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That’s right – ‘crack’ fishing in Ireland. Now, don’t call the police. It’s the title correspondent David Lambroughton suggested for his latest report on good places to fish in Europe. This one is devoted to Ireland mostly, with a detour into some general information about fishing in England, and he couldn’t resist the temptation to modernize the old Irish word for fun, craic. Lambroughton is best known not for his article titles, but for his annual fly fishing calendar, Fly Fishing Dreams. The best way to order one is directly from him at [email protected]. Enjoy!
Over the years, I’ve broken up trips to Norway and Russia with stops in the United Kingdom to visit my old friend John Goddard and his beloved chalkstreams. I have also checked out Scotland a bit, but until this past spring, I never made it to Ireland and I always felt like I might have missed out on some fun and maybe some nice photos for my annual calendars. This past May/June I went to Europe on a five-week fishing trip and spent half of it in Ireland. The stay gave me a decent overview of what you’ll find over there and why you might want to go.

First off, the people are wonderful and it’s a beautiful place to drive around, filled with history and castles. It’s also a fairly inexpensive place, with bed-and-breakfasts going for about $45 US per day, per person, which includes a huge “Irish breakfast” loaded with everything that will shorten your life. As for fishing, it’s in all directions: salmon and grilse runs in a few rivers, huge pike and trout populations in lochs, small, lowlight-loving sea trout also in rivers, especially in the west and north of the country, and, of course, a few decent trout streams like the Suir and Boyne.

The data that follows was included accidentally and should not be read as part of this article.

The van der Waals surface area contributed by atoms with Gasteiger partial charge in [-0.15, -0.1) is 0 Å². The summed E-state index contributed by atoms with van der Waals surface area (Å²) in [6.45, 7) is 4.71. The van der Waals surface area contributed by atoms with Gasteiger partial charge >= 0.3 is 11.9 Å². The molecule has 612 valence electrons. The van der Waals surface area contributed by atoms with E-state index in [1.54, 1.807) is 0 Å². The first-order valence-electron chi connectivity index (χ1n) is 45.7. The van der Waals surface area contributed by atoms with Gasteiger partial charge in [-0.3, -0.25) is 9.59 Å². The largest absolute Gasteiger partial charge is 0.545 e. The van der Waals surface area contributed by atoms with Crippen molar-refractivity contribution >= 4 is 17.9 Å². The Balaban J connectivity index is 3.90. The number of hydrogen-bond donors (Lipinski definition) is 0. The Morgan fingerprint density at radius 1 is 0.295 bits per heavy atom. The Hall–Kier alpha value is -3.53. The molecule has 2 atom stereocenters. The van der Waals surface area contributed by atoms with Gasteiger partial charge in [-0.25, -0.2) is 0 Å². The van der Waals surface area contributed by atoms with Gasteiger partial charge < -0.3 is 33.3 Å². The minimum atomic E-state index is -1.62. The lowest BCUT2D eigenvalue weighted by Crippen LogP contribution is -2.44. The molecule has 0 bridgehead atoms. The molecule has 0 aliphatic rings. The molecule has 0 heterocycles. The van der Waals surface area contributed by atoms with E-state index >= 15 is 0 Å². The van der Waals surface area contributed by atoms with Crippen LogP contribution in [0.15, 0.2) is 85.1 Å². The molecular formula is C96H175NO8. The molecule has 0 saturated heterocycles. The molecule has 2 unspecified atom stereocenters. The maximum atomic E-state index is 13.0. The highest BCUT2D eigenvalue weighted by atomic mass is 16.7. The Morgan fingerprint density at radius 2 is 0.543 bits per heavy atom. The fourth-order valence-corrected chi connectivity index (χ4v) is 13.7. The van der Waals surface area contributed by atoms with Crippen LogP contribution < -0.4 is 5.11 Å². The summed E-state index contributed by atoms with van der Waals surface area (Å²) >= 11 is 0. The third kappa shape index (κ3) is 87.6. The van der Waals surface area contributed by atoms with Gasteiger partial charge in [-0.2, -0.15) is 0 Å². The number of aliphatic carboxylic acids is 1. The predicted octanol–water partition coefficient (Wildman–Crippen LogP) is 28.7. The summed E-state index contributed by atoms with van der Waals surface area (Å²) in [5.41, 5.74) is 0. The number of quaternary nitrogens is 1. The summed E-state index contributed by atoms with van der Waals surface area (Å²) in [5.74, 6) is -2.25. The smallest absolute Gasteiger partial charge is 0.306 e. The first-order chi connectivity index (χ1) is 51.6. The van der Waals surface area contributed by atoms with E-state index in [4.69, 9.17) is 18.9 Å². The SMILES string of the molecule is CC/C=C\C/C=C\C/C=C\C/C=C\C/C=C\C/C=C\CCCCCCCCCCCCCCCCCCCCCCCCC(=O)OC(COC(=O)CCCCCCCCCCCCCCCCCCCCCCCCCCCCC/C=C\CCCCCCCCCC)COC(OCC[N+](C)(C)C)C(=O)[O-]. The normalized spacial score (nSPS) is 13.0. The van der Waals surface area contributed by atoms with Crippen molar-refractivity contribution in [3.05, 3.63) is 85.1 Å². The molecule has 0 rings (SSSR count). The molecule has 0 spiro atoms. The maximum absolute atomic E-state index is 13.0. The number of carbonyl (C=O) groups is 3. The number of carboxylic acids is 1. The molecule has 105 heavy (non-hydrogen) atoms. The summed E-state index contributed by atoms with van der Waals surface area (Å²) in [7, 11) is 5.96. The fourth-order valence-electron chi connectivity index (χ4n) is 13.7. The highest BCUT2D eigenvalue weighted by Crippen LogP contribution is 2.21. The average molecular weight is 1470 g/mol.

The route I would recommend Angling Report subscribers follow would be flying to Dublin and renting a car with a GPS, or what they call Sat/Nav in that part of the world. Sat/Nav is particularly valuable in a country like Ireland because there is minimal road signage there. From the airport, I would drive to the lovely town of Trim, about 45 minutes to the west, where I would check into Crannmor Country Guest House ( It is one of the nicest bed-and-breakfasts I’ve ever stayed at. The owners, Marc and Anne O’Regan, love what they do and it shows. The added bonus is that Marc is one of the very best guides in Ireland. He is connected to everything to do with Ireland fishing. In May and June, for example, he can guide you personally on some nearby lochs where the trout and rainbows are in the three- to five-pound range. While I was there, he had some English clients staying with him who seemed quite happy with their time on these lochs. Another local attraction (only 20 minutes away) is the Boyne River. The wild browns there are on the small side, 10 to 15 inches, but you can fish for them free, no license or fee required. On both the Boyne and the local lochs, it’s the E. Danica hatches (size #8) that fire up these spring fisheries.

Marc O’Regan can also point you dugin the right directions for the rest of your trip, laying out all the fishing options that are available and generally helping you to organize your trip in advance. He knows all the best guides and the best places to stay and visit all over the country. His e-mail address is [email protected]. One place I strongly recommend is the city of Galway. It’s the fun capital of Ireland and also quite close to the famed Loch Corrib, which produces trout, sea trout, and salmon all summer long.

As for fishing in England, I cannot imagine a visit there without spending a few days on the chalkstreams. It would be unthinkable to miss the town of Stockbridge on the Test. There is a carrier of the Test there that flows along the sidewalk with three- to five-pound trout feeding in it. It’s just across from the nicest fly fishing/shooting store I’ve ever seen, Robjent’s. ( Don’t miss the chance to visit it if you pass through Stoc

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